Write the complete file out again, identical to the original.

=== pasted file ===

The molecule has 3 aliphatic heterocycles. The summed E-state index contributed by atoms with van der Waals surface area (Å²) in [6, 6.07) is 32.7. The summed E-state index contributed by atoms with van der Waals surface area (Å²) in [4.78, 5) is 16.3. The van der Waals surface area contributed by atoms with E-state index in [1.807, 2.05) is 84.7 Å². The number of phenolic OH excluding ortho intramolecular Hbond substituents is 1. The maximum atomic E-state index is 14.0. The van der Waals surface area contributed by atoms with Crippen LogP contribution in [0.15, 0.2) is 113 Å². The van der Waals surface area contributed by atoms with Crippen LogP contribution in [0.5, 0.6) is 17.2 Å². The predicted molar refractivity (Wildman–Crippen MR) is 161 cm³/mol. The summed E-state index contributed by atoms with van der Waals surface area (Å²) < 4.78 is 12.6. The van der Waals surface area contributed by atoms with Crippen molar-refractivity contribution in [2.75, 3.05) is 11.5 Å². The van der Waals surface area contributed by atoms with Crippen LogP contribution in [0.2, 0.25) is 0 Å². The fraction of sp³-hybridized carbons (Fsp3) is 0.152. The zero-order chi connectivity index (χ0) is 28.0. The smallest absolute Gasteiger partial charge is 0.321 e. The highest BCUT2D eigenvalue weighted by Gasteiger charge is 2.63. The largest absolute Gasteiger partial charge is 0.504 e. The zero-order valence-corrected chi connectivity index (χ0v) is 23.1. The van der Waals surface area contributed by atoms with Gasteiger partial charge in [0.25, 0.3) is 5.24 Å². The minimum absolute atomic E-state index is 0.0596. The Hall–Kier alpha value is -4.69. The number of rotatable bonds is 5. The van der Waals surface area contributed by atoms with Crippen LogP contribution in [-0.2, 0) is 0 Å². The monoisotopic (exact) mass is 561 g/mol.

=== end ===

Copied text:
The molecule has 3 aliphatic heterocycles. The summed E-state index contributed by atoms with van der Waals surface area (Å²) in [6, 6.07) is 32.7. The summed E-state index contributed by atoms with van der Waals surface area (Å²) in [4.78, 5) is 16.3. The van der Waals surface area contributed by atoms with E-state index in [1.807, 2.05) is 84.7 Å². The number of phenolic OH excluding ortho intramolecular Hbond substituents is 1. The maximum atomic E-state index is 14.0. The van der Waals surface area contributed by atoms with Crippen LogP contribution in [0.15, 0.2) is 113 Å². The van der Waals surface area contributed by atoms with Crippen LogP contribution in [0.5, 0.6) is 17.2 Å². The predicted molar refractivity (Wildman–Crippen MR) is 161 cm³/mol. The summed E-state index contributed by atoms with van der Waals surface area (Å²) < 4.78 is 12.6. The van der Waals surface area contributed by atoms with Crippen molar-refractivity contribution in [2.75, 3.05) is 11.5 Å². The van der Waals surface area contributed by atoms with Crippen LogP contribution in [0.2, 0.25) is 0 Å². The fraction of sp³-hybridized carbons (Fsp3) is 0.152. The zero-order chi connectivity index (χ0) is 28.0. The smallest absolute Gasteiger partial charge is 0.321 e. The highest BCUT2D eigenvalue weighted by Gasteiger charge is 2.63. The largest absolute Gasteiger partial charge is 0.504 e. The zero-order valence-corrected chi connectivity index (χ0v) is 23.1. The van der Waals surface area contributed by atoms with Gasteiger partial charge in [0.25, 0.3) is 5.24 Å². The minimum absolute atomic E-state index is 0.0596. The Hall–Kier alpha value is -4.69. The number of rotatable bonds is 5. The van der Waals surface area contributed by atoms with Crippen LogP contribution in [-0.2, 0) is 0 Å². The monoisotopic (exact) mass is 561 g/mol.